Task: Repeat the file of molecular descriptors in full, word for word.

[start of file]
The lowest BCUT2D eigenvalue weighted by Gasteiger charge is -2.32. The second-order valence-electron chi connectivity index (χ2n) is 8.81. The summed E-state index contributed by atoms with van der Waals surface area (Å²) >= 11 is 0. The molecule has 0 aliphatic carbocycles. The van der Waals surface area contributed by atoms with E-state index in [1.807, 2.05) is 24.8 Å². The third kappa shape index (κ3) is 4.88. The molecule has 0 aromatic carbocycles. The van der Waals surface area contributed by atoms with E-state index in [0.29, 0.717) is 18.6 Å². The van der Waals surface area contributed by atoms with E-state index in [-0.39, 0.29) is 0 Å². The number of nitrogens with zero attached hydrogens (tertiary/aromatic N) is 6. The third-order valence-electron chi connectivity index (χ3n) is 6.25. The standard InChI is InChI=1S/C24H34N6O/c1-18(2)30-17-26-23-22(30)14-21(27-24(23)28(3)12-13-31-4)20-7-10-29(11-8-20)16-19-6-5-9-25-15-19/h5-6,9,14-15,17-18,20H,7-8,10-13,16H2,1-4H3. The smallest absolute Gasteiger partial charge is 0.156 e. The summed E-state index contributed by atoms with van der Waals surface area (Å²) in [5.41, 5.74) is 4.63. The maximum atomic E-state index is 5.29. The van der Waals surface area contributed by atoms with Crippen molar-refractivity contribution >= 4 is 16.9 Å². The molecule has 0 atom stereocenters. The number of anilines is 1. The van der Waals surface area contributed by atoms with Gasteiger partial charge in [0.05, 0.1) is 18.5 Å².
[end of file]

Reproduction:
The lowest BCUT2D eigenvalue weighted by Gasteiger charge is -2.32. The second-order valence-electron chi connectivity index (χ2n) is 8.81. The summed E-state index contributed by atoms with van der Waals surface area (Å²) >= 11 is 0. The molecule has 0 aliphatic carbocycles. The van der Waals surface area contributed by atoms with E-state index in [1.807, 2.05) is 24.8 Å². The third kappa shape index (κ3) is 4.88. The molecule has 0 aromatic carbocycles. The van der Waals surface area contributed by atoms with E-state index in [0.29, 0.717) is 18.6 Å². The van der Waals surface area contributed by atoms with E-state index in [-0.39, 0.29) is 0 Å². The number of nitrogens with zero attached hydrogens (tertiary/aromatic N) is 6. The third-order valence-electron chi connectivity index (χ3n) is 6.25. The standard InChI is InChI=1S/C24H34N6O/c1-18(2)30-17-26-23-22(30)14-21(27-24(23)28(3)12-13-31-4)20-7-10-29(11-8-20)16-19-6-5-9-25-15-19/h5-6,9,14-15,17-18,20H,7-8,10-13,16H2,1-4H3. The smallest absolute Gasteiger partial charge is 0.156 e. The summed E-state index contributed by atoms with van der Waals surface area (Å²) in [5.41, 5.74) is 4.63. The maximum atomic E-state index is 5.29. The van der Waals surface area contributed by atoms with Crippen molar-refractivity contribution >= 4 is 16.9 Å². The molecule has 0 atom stereocenters. The number of anilines is 1. The van der Waals surface area contributed by atoms with Gasteiger partial charge in [0.05, 0.1) is 18.5 Å².